Saturday, June 29, 2019

Inadequacy



A doodle for a friend who was just asked to take on a huge responsibility, and who is wondering if he will be adequate. I sent him this gentle reminder of how we can be made to be enough and more....
“Jesus’s miracles often begin with a recognition of want, need, failure, or inadequacy. Remember the loaves and the fishes? Each of the Gospel writers tells how Jesus miraculously fed the thousands who followed Him. But the story begins with the disciples’ recognition of their lack; they realized they had only “five barley loaves, and two small fishes: but what are they among so many?” The disciples were right: they didn’t have enough food, but they gave what they had to Jesus, and then He provided the miracle.
Have you ever felt your talents and gifts were too small for the task ahead? I have. But you and I can give what we have to Christ, and He will multiply our efforts. What you have to offer is more than enough—even with your human frailties and weaknesses—if you rely on the grace of God.”
Michelle D. Craig, First Counselor, Young Women General Presidency
Divine Discontent,” October 2018 General Conference

Worms

A few weeks ago I took my son fishing.  We had an enjoyable time...he lost interest much quicker than I did, but he enjoyed spending the time skipping rocks across the lake.  I looked at the worms, the awesome, squiggling, morphing tubes of color in my night crawler container.  A few weeks before the fishing trip, I painted one night crawler, for fun, but decided to paint an entire glob of them when I got home from camping.  So much wonderful color and detail in all of the world around us!  Even the creepy crawly things....or especially the crawly stuff.




Sunday, June 02, 2019

Octopus and Night Sky



A couple of weeks ago, after hearing of the heartbreak of a friend in my neighborhood over his wayward son, I chose to paint an octopus as I reflected upon a promising quote that I had heard years ago about the influence of striving parents over their children.  I sent this little doodle to him with encouragement to continue to look for that "perfect brightness of hope" that can come to each of us through heaven.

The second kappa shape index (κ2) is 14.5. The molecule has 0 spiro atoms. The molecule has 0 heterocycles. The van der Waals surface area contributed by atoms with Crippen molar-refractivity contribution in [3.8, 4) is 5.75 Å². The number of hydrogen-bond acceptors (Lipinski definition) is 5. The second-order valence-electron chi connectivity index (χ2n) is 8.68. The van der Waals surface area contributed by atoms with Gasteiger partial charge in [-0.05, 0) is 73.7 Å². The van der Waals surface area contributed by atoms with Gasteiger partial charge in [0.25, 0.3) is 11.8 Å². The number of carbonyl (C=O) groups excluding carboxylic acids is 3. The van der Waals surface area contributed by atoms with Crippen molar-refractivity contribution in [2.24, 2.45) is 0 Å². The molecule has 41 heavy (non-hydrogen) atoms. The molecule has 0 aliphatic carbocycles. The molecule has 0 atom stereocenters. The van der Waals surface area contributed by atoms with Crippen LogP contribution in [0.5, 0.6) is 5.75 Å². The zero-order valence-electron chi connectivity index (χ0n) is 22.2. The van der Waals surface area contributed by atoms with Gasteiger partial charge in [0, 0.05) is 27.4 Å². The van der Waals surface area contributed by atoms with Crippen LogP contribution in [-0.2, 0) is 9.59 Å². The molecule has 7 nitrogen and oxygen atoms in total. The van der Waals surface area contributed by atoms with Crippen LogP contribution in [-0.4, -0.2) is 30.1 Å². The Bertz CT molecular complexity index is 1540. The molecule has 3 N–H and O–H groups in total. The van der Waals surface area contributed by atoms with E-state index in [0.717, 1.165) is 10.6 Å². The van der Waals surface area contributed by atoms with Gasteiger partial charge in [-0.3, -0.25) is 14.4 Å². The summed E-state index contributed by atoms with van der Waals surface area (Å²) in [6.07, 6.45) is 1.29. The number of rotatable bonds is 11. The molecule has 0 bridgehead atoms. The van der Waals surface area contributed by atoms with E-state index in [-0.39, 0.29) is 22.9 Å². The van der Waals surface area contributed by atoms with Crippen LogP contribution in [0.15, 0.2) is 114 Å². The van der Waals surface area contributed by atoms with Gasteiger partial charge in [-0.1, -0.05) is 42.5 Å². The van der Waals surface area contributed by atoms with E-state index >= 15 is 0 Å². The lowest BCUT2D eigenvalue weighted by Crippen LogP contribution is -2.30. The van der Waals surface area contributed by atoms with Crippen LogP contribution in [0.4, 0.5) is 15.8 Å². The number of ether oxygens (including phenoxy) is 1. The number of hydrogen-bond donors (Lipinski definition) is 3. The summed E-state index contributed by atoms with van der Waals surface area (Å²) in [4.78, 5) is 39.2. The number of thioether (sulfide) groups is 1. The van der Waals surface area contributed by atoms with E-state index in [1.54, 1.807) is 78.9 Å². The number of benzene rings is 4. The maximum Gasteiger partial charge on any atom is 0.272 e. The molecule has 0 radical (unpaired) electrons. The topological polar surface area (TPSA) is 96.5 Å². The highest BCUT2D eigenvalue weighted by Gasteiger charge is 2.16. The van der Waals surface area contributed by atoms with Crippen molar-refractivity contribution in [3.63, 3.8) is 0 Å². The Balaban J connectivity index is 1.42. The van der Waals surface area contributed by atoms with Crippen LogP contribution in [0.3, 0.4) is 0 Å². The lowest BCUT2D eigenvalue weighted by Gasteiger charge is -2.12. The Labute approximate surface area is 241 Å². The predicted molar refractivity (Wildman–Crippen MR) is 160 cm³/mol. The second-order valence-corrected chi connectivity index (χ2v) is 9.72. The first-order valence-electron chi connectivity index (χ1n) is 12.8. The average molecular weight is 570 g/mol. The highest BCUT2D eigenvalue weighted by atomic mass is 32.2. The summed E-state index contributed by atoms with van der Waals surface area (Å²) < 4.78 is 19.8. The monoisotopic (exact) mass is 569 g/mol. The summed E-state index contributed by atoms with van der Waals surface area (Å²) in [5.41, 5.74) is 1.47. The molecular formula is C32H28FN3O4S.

Here's the quote that I referenced in his letter, and that tied into the little doodle that I sent off to him:

“The Prophet Joseph Smith declared—and he never taught a more comforting doctrine—that the eternal sealings of faithful parents and the divine promises made to them for valiant service in the Cause of Truth, would save not only themselves, but likewise their posterity. Though some of the sheep may wander, the eye of the Shepherd is upon them, and sooner or later they will feel the tentacles of Divine Providence reaching out after them and drawing them back to the fold. Either in this life or the life to come, they will return. They will have to pay their debt to justice; they will suffer for their sins; and may tread a thorny path; but if it leads them at last, like the penitent Prodigal, to a loving and forgiving father’s heart and home, the painful experience will not have been in vain. Pray for your careless and disobedient children; hold on to them with your faith. Hope on, trust on, till you see the salvation of God” (Orson F. Whitney, in Conference Report, Apr. 1929, 110).

Yesterday I made it home after a weekend of camping up on the Mongollon Rim in Arizona and was enamored by the night sky, when there was no other light but that of the stars.  The forest was quiet except for intermittent cricket songs and the breeze playing across the needles of the pines that towered above.  It was marvelous to just stand under the handiwork of God and gaze into the heavens, such solace!  When I got home yesterday, I painted this night sky, trying to recall the feelings of being under the starry sky.




Saturday, May 25, 2019

Continuing in the Garden...

Last week I posted a few doodles of snails, inspired by a recent book that I finished reading. These last few days I decided to continue to look for critters that would be found in a garden or in the wonderful nature that surrounds us, and paint them, cut them out, an do a collage or compilation of the things I have found.